The latest Iraq Crisis

Posted: June 14, 2014 in Uncategorized

Today an armed Islamist force of “no more than 7,000 men” has swept across huge chunks of Iraq and Syria. The Iraqi army, built up over years by the most powerful military force on Earth, the USA, has crumbled before it despite numbering in the tens of thousands.

It looks partly like a re-run of the Syria crisis of last Autumn, when the US ruling class agonized between its desire to step up action in Syria, its own lack of self-confidence, and the complete opposition of the majority of people in the US. Obama has firmly ruled out “boots on the ground” but wants some kind of military intervention. Will it be drone strikes, missiles or bombs, or will the US ruling class confine itself to its usual dirty trick of quietly arming and training some gang of murderers?

Inside of a twelve-month period, very similar “to intervene or not to intervene” crises have engulfed world politics – first Syria, then Ukraine, now Iraq. The agony of the masses – exploited or unemployed, oppressed by brutal states, nationalities denied self-government – and the complete inability of the capitalist class to solve these problems, because as a class they can’t look beyond lining their own pockets, has led to a horrible situation of national and religious warfare.

The Arab Spring opened a crack through which we could see a future beyond religious war and imperialism. But it has reached a point characterised by obstacles and colossal problems. Why? In Tunisia, which has a strong trade-union movement, things have remained more on-track than in Egypt or Syria. This is because the idea and the reality of working-class unity can cut across religious and national division, and keep the struggle focused on the real enemy. The idea of a socialist alternative, in which the main sources of wealth are democratically owned and controlled by working-class people, offers a way out to the masses. The Communist Party and trade union leadership in Syria disgracefully tail-ended the Assad government rather than offering any kind of independent working-class pole of attraction to people.

By contrast, the idea of subjecting a country to some anachronistic vision of Islam can only mobilise a minority because it’s not a very convincing or concrete solution to the pressing problems people have. This minority can make gains in conditions where the majority are depressed and despondent, and where the establishment and the powers-that-be have nothing to offer but poverty and oppression. This is clearly what’s going on in Iraq right now.

But there’s a little more going on in Iraq that’s worth noting. This could be the partition of Iraq which has been talked about now for eight years, or it could at least be a harbinger of it. These arbitrarily-drawn borders in the Middle East are coming under intense strain. In a few years or decades, the name “Iraq” could hit our ears as some quaint old-fashioned name that older people still use sometimes by mistake, like Zaire or Yugoslavia or East/West Germany. Iranian intervention in the Shiite areas of Iraq is extremely interesting.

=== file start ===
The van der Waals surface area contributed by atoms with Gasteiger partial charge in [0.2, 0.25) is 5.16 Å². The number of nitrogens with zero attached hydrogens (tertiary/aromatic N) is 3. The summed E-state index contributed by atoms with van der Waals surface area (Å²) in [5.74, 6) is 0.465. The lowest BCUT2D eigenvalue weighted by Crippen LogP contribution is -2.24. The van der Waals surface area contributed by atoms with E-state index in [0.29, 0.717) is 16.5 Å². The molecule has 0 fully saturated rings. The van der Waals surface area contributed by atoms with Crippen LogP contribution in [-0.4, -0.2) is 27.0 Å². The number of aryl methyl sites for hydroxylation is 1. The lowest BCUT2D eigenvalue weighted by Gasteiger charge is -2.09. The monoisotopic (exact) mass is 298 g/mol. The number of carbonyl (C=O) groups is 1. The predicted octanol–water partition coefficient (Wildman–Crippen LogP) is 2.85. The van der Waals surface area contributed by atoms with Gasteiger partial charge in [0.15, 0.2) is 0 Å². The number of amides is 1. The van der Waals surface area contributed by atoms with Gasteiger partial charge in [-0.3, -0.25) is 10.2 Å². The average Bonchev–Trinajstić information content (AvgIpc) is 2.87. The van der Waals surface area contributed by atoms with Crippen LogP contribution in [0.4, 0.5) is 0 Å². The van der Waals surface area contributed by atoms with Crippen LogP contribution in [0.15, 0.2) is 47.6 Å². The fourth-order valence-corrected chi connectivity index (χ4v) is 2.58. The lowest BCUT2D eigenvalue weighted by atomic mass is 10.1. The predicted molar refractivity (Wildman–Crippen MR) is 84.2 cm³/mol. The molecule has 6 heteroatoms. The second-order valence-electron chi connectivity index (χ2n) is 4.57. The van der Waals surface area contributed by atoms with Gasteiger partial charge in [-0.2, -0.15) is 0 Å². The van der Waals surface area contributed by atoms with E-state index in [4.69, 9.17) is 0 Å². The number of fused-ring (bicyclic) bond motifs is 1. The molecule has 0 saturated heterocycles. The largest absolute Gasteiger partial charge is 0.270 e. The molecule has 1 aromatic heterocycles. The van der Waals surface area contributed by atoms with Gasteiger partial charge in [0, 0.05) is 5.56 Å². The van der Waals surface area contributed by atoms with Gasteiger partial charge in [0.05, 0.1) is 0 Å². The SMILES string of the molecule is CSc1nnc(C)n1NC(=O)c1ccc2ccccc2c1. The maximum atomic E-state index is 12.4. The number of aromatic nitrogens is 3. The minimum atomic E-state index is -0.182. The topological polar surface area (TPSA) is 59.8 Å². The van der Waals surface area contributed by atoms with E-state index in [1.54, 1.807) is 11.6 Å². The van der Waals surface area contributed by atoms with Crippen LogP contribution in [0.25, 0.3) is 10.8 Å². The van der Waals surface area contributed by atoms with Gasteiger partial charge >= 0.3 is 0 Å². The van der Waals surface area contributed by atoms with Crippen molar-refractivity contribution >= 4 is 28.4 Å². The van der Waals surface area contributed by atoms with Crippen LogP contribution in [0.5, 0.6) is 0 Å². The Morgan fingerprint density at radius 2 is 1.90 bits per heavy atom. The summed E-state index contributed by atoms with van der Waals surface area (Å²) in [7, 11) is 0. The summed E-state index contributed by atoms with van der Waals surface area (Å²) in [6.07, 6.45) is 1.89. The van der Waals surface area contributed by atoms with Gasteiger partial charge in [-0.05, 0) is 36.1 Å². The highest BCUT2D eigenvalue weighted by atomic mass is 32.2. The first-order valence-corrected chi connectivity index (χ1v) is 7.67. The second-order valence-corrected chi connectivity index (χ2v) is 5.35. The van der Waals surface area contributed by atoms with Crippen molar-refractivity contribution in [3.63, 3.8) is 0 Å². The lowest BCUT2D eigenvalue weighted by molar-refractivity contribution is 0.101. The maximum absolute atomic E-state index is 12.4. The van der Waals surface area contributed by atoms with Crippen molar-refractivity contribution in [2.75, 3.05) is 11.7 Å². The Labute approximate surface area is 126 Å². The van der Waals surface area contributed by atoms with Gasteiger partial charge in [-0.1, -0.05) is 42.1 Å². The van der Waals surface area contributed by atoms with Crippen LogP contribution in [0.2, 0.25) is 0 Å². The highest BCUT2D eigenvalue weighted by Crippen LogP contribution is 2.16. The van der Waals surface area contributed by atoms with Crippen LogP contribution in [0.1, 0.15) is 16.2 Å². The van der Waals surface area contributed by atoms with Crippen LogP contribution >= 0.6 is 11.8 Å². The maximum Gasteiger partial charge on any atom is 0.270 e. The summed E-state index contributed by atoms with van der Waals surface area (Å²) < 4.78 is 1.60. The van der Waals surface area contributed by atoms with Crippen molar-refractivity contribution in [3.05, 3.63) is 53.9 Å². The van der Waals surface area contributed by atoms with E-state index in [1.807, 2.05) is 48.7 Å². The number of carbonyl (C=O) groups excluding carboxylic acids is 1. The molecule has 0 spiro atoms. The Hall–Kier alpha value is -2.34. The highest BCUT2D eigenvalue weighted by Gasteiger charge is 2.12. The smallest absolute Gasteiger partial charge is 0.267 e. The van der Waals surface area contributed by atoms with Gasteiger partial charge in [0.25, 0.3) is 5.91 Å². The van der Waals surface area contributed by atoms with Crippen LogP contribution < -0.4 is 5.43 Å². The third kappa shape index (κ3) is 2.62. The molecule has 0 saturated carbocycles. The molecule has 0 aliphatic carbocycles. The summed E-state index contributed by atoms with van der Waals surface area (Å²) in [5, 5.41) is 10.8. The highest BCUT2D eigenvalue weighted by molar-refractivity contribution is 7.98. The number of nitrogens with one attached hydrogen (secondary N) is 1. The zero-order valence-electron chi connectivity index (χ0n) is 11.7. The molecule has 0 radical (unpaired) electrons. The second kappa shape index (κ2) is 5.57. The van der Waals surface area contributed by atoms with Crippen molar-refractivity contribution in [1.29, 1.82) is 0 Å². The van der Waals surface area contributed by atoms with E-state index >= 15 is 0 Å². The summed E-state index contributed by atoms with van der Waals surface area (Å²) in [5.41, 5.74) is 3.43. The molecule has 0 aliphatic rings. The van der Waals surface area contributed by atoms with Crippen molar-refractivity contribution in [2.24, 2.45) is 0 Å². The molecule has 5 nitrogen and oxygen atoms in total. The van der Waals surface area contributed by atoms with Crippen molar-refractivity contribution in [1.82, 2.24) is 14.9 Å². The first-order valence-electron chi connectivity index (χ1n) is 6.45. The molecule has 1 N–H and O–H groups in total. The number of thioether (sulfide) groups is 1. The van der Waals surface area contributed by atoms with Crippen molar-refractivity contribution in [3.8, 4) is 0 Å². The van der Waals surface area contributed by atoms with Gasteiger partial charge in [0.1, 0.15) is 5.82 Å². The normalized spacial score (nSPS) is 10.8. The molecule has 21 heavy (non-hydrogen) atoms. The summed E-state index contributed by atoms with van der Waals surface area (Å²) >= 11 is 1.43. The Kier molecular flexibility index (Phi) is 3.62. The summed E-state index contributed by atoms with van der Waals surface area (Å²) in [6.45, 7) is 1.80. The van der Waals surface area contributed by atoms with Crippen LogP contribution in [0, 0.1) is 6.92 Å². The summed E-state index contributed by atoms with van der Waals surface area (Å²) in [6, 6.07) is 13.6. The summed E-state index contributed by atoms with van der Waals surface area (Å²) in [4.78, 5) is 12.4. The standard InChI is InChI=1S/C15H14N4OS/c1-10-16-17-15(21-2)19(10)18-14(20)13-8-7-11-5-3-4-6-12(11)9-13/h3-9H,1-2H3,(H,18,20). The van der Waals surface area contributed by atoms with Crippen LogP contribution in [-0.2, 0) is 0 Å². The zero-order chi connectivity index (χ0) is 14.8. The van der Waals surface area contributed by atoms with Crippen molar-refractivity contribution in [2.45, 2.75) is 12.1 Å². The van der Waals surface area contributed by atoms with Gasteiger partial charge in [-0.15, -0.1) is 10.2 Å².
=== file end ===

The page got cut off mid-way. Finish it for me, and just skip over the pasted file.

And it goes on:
The mainstream media, while there is a strain of criticism for the Iraqi government of Al-Maliki (that its has persecuted Sunnis and been useless in the face of the present crisis) ignores what is possibly the most important point here. Obama can stand up before the world and shamelessly say: “We have enormous interests [in Iraq], and obviously our troops and the American people and the American taxpayers made huge investments and sacrifices in order to give the Iraqis the opportunity to chart a better course, a better destiny.”

Let’s talk about one of those “investments.” In 2004, with rebellion shaking every corner of Iraq, the US occupation brought in some of the mass-murderers who trained the far-right death squads in Latin America in the 1980s. Their mission: to train up Shiites in anti-Sunni death squads. Sectarian warfare and divide-and-rule imperialism was the “better course,” the “better destiny” that Obama is referring to.

Imperialism, authoritarian strongmen like Assad, and religious division offer no way out to the peoples of North Africa and the Middle East. What is needed urgently are revolutionary socialist organisations willing and able to act independently of and against these forces, and a strong working-class movement organised in communities and workplaces. This is the next step forward for the process begun in 2010-11 with the Arab Spring. It has been widely forgotten what role Iraq itself played in the Arab Spring, with inspiring demonstrations and the prospect of a class rather than sectarian politics.


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